Video highlights: MLS, CONCACAF Copa Centroamericana roundup

By now, you have likely already read stories and seen highlights from the Union's 1-0 win over Toronto FC at PPL Park and the United States' 1-0 win over the Czech Republic in Prague.

Here's a roundup of what you might have missed: two MLS games and a tripleheader to open CONCACAF's Copa Centroamericana at RFK Stadium in D.C.

I usually just do this as a text piece off the wires, but I figured I'd try it in video form this time.

Let's start in MLS, where Jermaine Jones delivered an assist on the New England Revolution's first goal in a big win over Sporting Kansas City:

New England Revolution 3, Sporting Kansas City 1

New England Revolution: Teal Bunbury 45', Lee Nyguen 49', Lee Nyguen 90 +4'
Sporting Kansas City: Soony Saad 9'

The late game out west was even more of a blowout:

Chivas USA 2, Seattle Sounders 4

Chivas USA: Marco Delgado 51, Ryan Finley (PK) 60'
Seattle Sounders: Obafemi Martins 11', Obafemi Martins 16', Andy Rose 38', Andy Rose 42'

Now on to the CONCACAF action...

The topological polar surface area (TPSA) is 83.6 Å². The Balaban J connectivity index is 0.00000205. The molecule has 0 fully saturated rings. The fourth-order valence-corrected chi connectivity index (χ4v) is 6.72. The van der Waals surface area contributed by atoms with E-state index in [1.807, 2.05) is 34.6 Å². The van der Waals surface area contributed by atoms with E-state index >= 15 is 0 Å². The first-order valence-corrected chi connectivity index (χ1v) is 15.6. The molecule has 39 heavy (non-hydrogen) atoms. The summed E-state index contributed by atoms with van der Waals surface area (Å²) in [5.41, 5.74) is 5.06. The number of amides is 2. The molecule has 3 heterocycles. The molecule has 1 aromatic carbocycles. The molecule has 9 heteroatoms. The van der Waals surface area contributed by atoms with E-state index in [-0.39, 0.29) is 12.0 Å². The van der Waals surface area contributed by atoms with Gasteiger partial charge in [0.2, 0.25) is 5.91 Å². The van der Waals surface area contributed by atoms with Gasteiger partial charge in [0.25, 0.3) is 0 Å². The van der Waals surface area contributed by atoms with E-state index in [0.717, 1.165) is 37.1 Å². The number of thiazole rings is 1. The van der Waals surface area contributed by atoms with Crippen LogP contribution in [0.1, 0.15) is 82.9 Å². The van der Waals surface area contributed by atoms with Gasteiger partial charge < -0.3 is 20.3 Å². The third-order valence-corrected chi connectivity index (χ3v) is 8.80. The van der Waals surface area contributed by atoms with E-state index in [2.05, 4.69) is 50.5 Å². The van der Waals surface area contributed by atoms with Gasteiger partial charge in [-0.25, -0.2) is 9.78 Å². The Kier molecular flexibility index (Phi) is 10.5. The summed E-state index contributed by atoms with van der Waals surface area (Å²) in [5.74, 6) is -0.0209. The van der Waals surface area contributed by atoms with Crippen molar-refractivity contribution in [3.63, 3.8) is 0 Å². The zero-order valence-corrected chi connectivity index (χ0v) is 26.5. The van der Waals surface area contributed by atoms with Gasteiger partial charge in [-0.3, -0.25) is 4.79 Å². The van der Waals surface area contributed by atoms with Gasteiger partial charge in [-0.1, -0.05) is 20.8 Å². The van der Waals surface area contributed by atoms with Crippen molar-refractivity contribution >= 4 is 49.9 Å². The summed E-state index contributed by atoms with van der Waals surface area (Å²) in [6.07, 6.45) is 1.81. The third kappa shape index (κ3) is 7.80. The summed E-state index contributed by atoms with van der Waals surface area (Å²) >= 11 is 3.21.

Costa Rica 3, Nicaragua 0

Costa Rica: Celso Borges (PK) 39', Marco Ureña 49', Armando Alonso Rodriguez 80'


Honduras 2, Belize 0

Honduras: Jeromy James (own goal) 35', Elroy Smith (own goal) 37'


Guatemala 2, El Salvador 1

Guatemala: Marco Pappa 26', Marco Pappa 64'
El Salvador: Rafael Burgos 69' 


It has to be noted that the results on the field weren't the biggest news out of RFK Stadium last night. A piece of concrete fell from an overhang near the press box during the El Salvador-Guatemala game. The Washington Post's Steven Goff chronicled the affair here and in the photos below:

If you've been to a Union-D.C. United game at RFK - or if you've been to any game at RFK with a large group of visiting supporters - you've likely heard this song at some point:

RFK is falling down, falling down, falling down
RFK is falling down on United.

Last night, it happened for real. And as Goff notes, it wasn't the first time:

And it likely won't be the last.

RFK has produced some of the all-time great games and great atmospheres in American soccer history. As I have written before, I grew up in D.C., and have been to more games than I could ever count on East Capitol Street. I have bounced in the bouncing bleachers and I have sat in the press box when the entire stadium has shaken.

But it's time for soccer to get a new home in the nation's capital. Whether you're a fan of United or not, or in the media, MLS headquarters or anywhere else, I think we can all agree on that. I'll leave you with this message from the group that has led the official charge to get United a new home:

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